José María Mellado: The Spanish Photographer who saw the future
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by Editor Vicente Dolz
After reading his first two books (the former was the photography volume most read in Spain), I decided to attend a master class with Mellado, not only because of the “live” learning but also to personally meet José María, so in 2013 I took advantage of a master class he gave in Cabo de Gata (Almería).
I also come across him in Iceland. He was giving a private master class and I was on a family trip.
We will try, if possible, to get to know the most personal Mellado, the Mellado of yesterday and tomorrow.
What are you into now in the photography area?
Concurrently, I continue working on new projects, slightly deviating from my usual line. This is always a risk, but I do not want to get stuck in the same kind of photograph. That is the reason why the exhibition and publishing project CLOSER already entailed a considerable change of tack. I want to go on taking risks.
What is your opinion on international photography? Would you say that, as an art, it has an appropriate recognition? Is it understood differently in each country?
There are areas of influence where photography has an expression of its own. It is interesting to observe how galleries themselves make very different proposals in Art Basel from those in Art Miami Basel to adapt to the American or European tastes. In art fairs of some countries such as Turkey or China the proposals’ adjustment to the country in question can also be appreciated.
What will be after digital photography? Are we in the “post-photographic” era, as Joan Fontcuberta says?The widespread growth of images we are immersed in, which has been favoured by the democratisation of photography, has undoubtedly changed the rules of the game. Nowadays, there is a wide range of new uses for this discipline and we are adapting to them.
Even so, I do not really agree with some of the approaches of the well-known “post-photography”. For example, with the fact that: “photography has lost its fundamental values such as truth, memory and the archive”, as Fontcuberta asserts. Photoshop is just a new form of image manipulation, but I consider that photography has never represented the truth, and from the very beginning it has been manipulated. It is naïve to believe the opposite.
What I do believe is that photography has acquired other dimensions previously unimaginable and it has become mature as a main visual language with which the general public is learning to communicate. And I think that is fantastic.
How did you decide to write the first book about photographic technique?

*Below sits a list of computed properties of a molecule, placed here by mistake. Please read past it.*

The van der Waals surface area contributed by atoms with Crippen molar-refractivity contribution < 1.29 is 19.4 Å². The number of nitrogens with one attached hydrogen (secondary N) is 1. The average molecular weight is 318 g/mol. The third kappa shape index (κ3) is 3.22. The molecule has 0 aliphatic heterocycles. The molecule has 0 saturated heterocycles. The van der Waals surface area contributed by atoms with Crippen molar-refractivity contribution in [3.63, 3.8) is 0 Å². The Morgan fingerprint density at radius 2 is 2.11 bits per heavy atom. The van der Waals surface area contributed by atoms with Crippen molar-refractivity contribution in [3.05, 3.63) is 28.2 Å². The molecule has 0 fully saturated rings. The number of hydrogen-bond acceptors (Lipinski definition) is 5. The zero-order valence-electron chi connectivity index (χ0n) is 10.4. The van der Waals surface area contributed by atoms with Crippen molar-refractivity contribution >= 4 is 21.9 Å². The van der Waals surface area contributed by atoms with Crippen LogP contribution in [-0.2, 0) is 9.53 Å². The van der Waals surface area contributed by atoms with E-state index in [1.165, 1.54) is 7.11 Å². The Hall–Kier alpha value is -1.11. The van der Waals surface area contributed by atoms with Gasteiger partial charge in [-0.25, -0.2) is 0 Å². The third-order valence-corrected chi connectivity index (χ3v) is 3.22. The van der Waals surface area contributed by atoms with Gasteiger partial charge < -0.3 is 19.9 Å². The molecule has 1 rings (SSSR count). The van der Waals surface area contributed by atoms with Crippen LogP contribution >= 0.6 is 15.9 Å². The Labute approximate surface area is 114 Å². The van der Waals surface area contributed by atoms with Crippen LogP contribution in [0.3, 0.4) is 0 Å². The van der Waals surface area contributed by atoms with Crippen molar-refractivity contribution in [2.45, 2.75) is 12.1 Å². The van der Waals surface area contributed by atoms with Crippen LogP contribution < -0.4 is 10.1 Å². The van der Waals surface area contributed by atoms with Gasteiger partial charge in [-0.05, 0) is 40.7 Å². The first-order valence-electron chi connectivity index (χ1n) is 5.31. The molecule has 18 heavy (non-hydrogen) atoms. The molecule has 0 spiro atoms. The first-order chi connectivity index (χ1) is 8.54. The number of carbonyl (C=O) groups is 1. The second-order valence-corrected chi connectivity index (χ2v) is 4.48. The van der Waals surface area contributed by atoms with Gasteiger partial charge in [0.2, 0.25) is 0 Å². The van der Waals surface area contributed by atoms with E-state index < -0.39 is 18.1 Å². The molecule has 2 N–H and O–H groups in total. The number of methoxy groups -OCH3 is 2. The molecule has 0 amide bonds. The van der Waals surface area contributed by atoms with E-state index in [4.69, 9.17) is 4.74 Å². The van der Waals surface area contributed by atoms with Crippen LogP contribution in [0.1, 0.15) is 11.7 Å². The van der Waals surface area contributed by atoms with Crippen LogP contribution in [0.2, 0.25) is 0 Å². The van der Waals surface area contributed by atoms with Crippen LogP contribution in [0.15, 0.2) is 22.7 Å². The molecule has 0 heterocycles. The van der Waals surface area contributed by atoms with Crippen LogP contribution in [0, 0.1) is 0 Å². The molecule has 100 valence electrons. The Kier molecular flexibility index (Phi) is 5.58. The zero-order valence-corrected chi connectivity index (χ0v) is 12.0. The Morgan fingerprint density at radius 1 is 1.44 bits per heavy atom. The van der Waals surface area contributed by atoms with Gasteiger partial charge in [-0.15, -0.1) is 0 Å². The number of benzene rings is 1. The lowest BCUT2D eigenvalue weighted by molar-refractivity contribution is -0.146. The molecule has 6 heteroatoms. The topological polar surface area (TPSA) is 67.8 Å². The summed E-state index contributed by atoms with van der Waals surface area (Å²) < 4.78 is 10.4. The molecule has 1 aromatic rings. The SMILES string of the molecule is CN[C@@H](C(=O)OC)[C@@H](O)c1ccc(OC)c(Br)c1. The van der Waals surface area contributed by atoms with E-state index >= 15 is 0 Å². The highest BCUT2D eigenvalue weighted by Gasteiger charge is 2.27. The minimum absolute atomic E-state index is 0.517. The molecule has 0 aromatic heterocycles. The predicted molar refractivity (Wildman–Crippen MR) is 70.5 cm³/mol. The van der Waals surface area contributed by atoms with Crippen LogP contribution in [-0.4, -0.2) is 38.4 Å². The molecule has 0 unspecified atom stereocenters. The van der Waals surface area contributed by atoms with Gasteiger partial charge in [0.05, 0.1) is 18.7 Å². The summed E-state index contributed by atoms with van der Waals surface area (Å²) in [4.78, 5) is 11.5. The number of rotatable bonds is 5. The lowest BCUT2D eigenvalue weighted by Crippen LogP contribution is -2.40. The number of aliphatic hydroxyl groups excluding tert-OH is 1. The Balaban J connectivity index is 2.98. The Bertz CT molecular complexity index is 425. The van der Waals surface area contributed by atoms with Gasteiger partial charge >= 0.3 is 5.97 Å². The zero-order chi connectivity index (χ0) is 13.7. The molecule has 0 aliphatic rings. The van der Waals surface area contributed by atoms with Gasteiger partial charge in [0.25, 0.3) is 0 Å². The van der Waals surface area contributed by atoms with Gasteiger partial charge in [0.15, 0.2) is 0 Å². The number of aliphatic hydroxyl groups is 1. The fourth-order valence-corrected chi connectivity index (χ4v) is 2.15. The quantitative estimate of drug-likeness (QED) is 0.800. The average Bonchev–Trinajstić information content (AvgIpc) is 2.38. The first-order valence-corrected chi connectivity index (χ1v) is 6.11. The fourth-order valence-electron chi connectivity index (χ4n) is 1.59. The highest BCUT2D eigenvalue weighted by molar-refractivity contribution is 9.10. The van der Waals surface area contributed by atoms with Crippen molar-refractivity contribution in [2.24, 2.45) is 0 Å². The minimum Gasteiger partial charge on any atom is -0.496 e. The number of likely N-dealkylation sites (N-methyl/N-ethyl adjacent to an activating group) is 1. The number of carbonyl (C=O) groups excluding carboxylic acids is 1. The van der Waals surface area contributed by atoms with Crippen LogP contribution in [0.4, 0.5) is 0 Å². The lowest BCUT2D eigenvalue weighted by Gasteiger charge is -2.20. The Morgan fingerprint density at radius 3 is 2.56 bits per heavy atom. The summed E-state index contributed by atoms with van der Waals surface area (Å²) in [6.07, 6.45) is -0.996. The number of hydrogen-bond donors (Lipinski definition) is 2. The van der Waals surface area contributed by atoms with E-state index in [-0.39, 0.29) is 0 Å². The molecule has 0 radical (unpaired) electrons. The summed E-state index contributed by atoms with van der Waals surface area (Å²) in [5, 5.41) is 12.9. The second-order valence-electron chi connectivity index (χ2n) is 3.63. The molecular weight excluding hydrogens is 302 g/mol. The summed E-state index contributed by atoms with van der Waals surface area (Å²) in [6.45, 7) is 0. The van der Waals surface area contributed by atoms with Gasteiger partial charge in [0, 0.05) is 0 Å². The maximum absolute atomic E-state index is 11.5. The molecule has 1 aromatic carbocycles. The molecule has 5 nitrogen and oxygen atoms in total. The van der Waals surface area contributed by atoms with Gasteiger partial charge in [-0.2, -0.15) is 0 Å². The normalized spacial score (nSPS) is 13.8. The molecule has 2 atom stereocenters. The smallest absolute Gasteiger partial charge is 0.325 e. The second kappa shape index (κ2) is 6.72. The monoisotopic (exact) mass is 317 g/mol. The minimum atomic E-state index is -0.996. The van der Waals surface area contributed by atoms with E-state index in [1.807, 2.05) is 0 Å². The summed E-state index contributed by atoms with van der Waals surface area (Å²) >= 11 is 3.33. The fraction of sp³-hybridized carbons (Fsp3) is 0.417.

I felt the need to investigate new tools to achieve similar-quality results to those that chemical photography (I would like to call it “classic”) allowed me to. I showed the results of such research in the form of articles I wrote in some forums such as that managed by Manuel Santos, and I also performed some workshops. As a result of such involvement in sharing my knowledge, some students suggested me to write a book telling all that. And that was how “Fotografía digital de alta calidad” (“High-quality digital photography”) emerged. The title referred to my ultimate goal of achieving the maximum quality with the new tools. That book was successful because it helped many photographers to perform an adequate transition to the digital area.
How many books have you already written?
Are your books translated to other languages?
Which photographer do you remember to have had an impact on you when you started? Which photographer does impress you now?
In your opinion, what do you think is the most common mistake made by amateur photographers?
How had your personal experiences affected your photographs? I mean, do you take a specific type of photo at a particular pessimistic moment and a different kind at an optimistic one?
If you had to choose only one, which photograph would you say that made you well-known, famous?
Is it possible to make a living with photography? Have you achieved so?
Regarding cameras, do you still recommend reflex camera?
I think that the debate about photo processing is finally over, whether they are processed at a great extent or not. For me, it is a thing of the past. What do you think?
Converting an abandoned petrol station into a beautiful photo, does it have to do with the way of looking or with the processing?
Which of your photographic stages do you miss? That of black and white social report, industrial archaeology… Are you focused on the landscape right now?
The series of Industrial archaeology gave me a lot of satisfaction too. And also when I discovered that I could do the same digitally with colour photos than what I did in the black and white lab.
It seems to me that you are introducing in your landscape or industrial photography the human element in a greater way. Is that true?
Will we all end up taking photographs with the mobile phone? Will cameras become cult objects?
Do you think that vinyl records, film rolls and diesel cars will return?
Awkward question: Are you going to write more books about Lightroom?
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